Mammalian spermatogenesis requires a stem cell pool, a period of amplification of cell numbers, the completion of reduction division to haploid cells (meiosis), and the morphological transformation of the haploid cells into spermatozoa (spermiogenesis). The net result of these processes is the production of massive numbers of spermatozoa over the reproductive lifetime of the animal. One study that utilized homogenization-resistant spermatids as the standard determined that human daily sperm production (dsp) was at 45 million per day per testis (60). For each human that means ∼1,000 sperm are produced per second. A key to this level of gamete production is the organization and architecture of the mammalian testes that results in continuous sperm production. The seemingly complex repetitious relationship of cells termed the "cycle of the seminiferous epithelium" is driven by the continuous commitment of undifferentiated spermatogonia to meiosis and the period of time required to form spermatozoa. This commitment termed the A to A1 transition requires the action of retinoic acid (RA) on the undifferentiated spermatogonia or prospermatogonia. In stages VII to IX of the cycle of the seminiferous epithelium, Sertoli cells and germ cells are influenced by pulses of RA. These pulses of RA move along the seminiferous tubules coincident with the spermatogenic wave, presumably undergoing constant synthesis and degradation. The RA pulse then serves as a trigger to commit undifferentiated progenitor cells to the rigidly timed pathway into meiosis and spermatid differentiation.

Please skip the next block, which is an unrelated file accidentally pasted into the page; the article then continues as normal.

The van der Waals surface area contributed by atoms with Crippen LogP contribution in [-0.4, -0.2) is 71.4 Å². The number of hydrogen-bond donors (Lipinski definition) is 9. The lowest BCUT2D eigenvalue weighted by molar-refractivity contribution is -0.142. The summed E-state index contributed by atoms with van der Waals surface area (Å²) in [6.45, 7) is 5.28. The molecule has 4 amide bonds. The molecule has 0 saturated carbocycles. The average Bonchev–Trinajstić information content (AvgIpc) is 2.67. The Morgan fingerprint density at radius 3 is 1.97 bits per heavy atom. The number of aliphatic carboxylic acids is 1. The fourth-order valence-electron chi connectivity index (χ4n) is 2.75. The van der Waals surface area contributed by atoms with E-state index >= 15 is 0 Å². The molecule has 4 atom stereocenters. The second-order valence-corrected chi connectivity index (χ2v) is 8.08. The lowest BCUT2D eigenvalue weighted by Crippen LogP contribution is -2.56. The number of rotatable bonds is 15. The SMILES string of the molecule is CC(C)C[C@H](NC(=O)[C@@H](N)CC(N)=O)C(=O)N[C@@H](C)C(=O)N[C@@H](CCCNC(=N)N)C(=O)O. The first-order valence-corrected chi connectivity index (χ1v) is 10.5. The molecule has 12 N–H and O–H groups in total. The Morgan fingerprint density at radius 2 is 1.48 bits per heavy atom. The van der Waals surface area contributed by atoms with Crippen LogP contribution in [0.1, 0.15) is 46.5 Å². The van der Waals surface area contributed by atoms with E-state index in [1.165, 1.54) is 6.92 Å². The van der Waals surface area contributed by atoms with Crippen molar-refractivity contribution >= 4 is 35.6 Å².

Copyright © 2016 the American Physiological Society.